Prepared by Rabbi Harry and endorsed by members of Victoria’s faith based clergy.
Application due date: November 28, 2019 — It is important that we have a Jewish Chaplain on campus for Jewish students who are far from home and seeking answers to their questions from a Jewish perspective. You don’t have to be a Rabbi to do this job. You just need to have a good heart; a reasonable working knowledge of Jewish values, culture, and ritual; good communication skills; an openness to diversity in all its forms; and some free time.
The Jewish Federation of Victoria and Vancouver Island (JFVVI) has been asked to make a recommendation to the University to fill this interesting opportunity.
The UVic Jewish Chaplain will work as part of the UVic Multifaith Services team. To apply for the position, please send a letter to JFVVI describing your interests and background, a short resume, and the names of two references who we can contact if we wish.
Send your application letter or any questions that you may have via email to email@example.com. Application due date: November 28, 2019.
October 25, 26, 28 at 7 pm 925 Balmoral Road — Soprano Miriam Kralil and the Aventa Ensemble will perform Ayre, a one-hour opera, composed by Jewish Argentinean Osvaldo Golijov and produced by Pacific Opera Victoria (POV). All three performances take place at The Baumann Centre, 925 Balmoral Road, Victoria at 7:00 pm on Thursday, Oct. 25, Friday, Oct. 26 and Sunday, Oct. 28. Ticket prices (general seating) Adult $35, Student $15. Limited tickets per show: purchase tickets from Pacific Opera Victoria Box Office, call 250-385-0222 or www.pov.bc.ca… Continue reading Ayre: a song cycle by Osvaldo Golijov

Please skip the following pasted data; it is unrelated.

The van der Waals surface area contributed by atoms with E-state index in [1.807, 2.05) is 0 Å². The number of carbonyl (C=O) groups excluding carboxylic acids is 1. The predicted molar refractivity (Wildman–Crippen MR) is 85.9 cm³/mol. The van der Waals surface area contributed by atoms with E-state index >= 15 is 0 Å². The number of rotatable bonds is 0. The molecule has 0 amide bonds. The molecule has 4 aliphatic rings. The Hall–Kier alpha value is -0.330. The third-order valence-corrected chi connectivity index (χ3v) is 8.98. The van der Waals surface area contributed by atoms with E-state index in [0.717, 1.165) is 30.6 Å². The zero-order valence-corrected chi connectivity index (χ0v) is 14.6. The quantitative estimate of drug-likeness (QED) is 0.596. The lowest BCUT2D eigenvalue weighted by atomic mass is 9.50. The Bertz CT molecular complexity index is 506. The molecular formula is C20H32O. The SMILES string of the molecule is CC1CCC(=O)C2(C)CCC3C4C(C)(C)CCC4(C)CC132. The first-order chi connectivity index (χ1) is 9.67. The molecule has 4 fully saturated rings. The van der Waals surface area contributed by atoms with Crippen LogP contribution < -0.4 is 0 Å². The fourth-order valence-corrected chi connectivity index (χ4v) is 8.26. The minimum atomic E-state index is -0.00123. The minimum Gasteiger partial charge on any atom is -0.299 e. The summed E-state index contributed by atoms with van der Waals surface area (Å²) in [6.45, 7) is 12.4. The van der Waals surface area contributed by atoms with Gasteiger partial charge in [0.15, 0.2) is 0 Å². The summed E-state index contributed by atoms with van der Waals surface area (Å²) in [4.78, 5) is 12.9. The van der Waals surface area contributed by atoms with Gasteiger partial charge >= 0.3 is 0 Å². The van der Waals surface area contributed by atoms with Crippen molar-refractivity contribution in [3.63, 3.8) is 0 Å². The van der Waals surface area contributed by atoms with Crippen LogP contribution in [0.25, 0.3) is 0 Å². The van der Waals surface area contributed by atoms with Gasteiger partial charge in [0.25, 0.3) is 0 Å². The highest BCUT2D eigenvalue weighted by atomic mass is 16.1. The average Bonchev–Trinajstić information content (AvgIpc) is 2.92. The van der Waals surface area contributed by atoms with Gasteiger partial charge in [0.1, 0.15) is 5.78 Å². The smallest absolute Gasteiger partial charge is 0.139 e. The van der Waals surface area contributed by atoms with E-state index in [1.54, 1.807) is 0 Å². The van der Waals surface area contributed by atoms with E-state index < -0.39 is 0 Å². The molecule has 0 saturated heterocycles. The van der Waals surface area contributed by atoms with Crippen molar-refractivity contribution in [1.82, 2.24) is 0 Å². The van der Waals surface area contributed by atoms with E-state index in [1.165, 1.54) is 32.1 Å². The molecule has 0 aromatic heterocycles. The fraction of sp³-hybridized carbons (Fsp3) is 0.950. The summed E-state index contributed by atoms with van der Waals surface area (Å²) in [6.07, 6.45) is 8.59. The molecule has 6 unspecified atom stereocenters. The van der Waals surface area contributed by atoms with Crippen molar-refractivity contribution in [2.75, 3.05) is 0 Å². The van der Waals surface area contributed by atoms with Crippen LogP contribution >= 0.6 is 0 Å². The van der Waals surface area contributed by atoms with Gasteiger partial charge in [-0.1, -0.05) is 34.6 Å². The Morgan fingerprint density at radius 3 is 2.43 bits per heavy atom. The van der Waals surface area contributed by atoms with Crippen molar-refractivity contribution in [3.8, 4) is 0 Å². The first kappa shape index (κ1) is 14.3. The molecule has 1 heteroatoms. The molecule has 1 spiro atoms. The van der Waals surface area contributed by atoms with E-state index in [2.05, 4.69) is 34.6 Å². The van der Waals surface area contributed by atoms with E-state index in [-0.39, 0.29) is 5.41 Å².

At 3 pm, November 5 the Victoria Society for Humanistic Judaism (VCHJ) will present a panel discussion on Religious and Cultural Intolerance at the Jewish Community Centre of Victoria, 3636 Shelbourne Street.
Dr. Robert Oppenheimer, a psychologist with experience in cross-cultural dialogue and trauma counselling and Victoria Shoah Project representative, will moderate. The panel will include Dr. Charlotte Shira Schallié, Associate Professor and Director, European Studies Program in the Department of Germanic and Slavic Studies, University of Victoria; Julius Maslovat, Holocaust Survivor; Dr. Farouk Mitha Islamic Scholar, Lecturer, Faculty of Education, University of Victoria and the Rev. Michelle Slater, Minister of Word, Sacrament and Pastoral Care, Oak Bay United Church. Refreshments will be served; everyone welcome. For further information contact , Ceremonial Leader at 250-474-7173 or firstname.lastname@example.org
On Friday Oct. 20 or Saturday Oct. 21 at 7 pm, you’re invited to the fourth in the Travel the World’s Religions series sponsored by the Victoria Multifaith Society (VMS), to experience the Bahá’í Faith through a musical drama called The Gathering, commissioned by the Bahá’í Community of Victoria to celebrate the 200th anniversary of the birth of Bahá’u’lláh, the prophet-founder of the Bahá’í Faith. Continue reading Destination: Bahá’í Faith